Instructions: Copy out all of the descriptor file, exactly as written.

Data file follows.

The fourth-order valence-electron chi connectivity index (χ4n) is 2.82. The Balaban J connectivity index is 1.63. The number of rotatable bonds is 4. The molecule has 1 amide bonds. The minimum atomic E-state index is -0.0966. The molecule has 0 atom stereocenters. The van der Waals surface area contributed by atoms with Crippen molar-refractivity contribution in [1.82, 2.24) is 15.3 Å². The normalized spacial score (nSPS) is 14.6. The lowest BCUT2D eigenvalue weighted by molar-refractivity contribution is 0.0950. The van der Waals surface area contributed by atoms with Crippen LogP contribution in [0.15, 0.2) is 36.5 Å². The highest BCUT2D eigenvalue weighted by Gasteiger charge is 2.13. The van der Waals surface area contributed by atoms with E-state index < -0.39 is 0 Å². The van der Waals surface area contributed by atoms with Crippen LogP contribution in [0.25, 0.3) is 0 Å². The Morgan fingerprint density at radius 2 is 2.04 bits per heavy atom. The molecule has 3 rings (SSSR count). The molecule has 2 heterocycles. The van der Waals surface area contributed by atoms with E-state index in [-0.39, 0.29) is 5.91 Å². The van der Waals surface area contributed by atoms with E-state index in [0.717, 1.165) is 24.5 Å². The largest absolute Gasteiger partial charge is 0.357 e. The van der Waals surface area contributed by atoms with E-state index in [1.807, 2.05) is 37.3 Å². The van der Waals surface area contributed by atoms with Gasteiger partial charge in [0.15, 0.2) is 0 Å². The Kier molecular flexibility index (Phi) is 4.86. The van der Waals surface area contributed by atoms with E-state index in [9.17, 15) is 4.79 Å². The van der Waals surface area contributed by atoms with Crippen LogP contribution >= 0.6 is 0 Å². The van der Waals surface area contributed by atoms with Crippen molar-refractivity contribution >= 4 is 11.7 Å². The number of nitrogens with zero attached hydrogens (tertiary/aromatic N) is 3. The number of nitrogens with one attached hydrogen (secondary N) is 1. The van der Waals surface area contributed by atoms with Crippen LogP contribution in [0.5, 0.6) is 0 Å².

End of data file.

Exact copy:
The fourth-order valence-electron chi connectivity index (χ4n) is 2.82. The Balaban J connectivity index is 1.63. The number of rotatable bonds is 4. The molecule has 1 amide bonds. The minimum atomic E-state index is -0.0966. The molecule has 0 atom stereocenters. The van der Waals surface area contributed by atoms with Crippen molar-refractivity contribution in [1.82, 2.24) is 15.3 Å². The normalized spacial score (nSPS) is 14.6. The lowest BCUT2D eigenvalue weighted by molar-refractivity contribution is 0.0950. The van der Waals surface area contributed by atoms with Crippen LogP contribution in [0.15, 0.2) is 36.5 Å². The highest BCUT2D eigenvalue weighted by Gasteiger charge is 2.13. The van der Waals surface area contributed by atoms with E-state index < -0.39 is 0 Å². The van der Waals surface area contributed by atoms with Crippen LogP contribution in [0.25, 0.3) is 0 Å². The Morgan fingerprint density at radius 2 is 2.04 bits per heavy atom. The molecule has 3 rings (SSSR count). The molecule has 2 heterocycles. The van der Waals surface area contributed by atoms with E-state index in [-0.39, 0.29) is 5.91 Å². The van der Waals surface area contributed by atoms with E-state index in [0.717, 1.165) is 24.5 Å². The largest absolute Gasteiger partial charge is 0.357 e. The van der Waals surface area contributed by atoms with E-state index in [1.807, 2.05) is 37.3 Å². The van der Waals surface area contributed by atoms with Gasteiger partial charge in [0.15, 0.2) is 0 Å². The Kier molecular flexibility index (Phi) is 4.86. The van der Waals surface area contributed by atoms with E-state index in [9.17, 15) is 4.79 Å². The van der Waals surface area contributed by atoms with Crippen LogP contribution >= 0.6 is 0 Å². The van der Waals surface area contributed by atoms with Crippen molar-refractivity contribution >= 4 is 11.7 Å². The number of nitrogens with zero attached hydrogens (tertiary/aromatic N) is 3. The number of nitrogens with one attached hydrogen (secondary N) is 1. The van der Waals surface area contributed by atoms with Crippen LogP contribution in [0.5, 0.6) is 0 Å².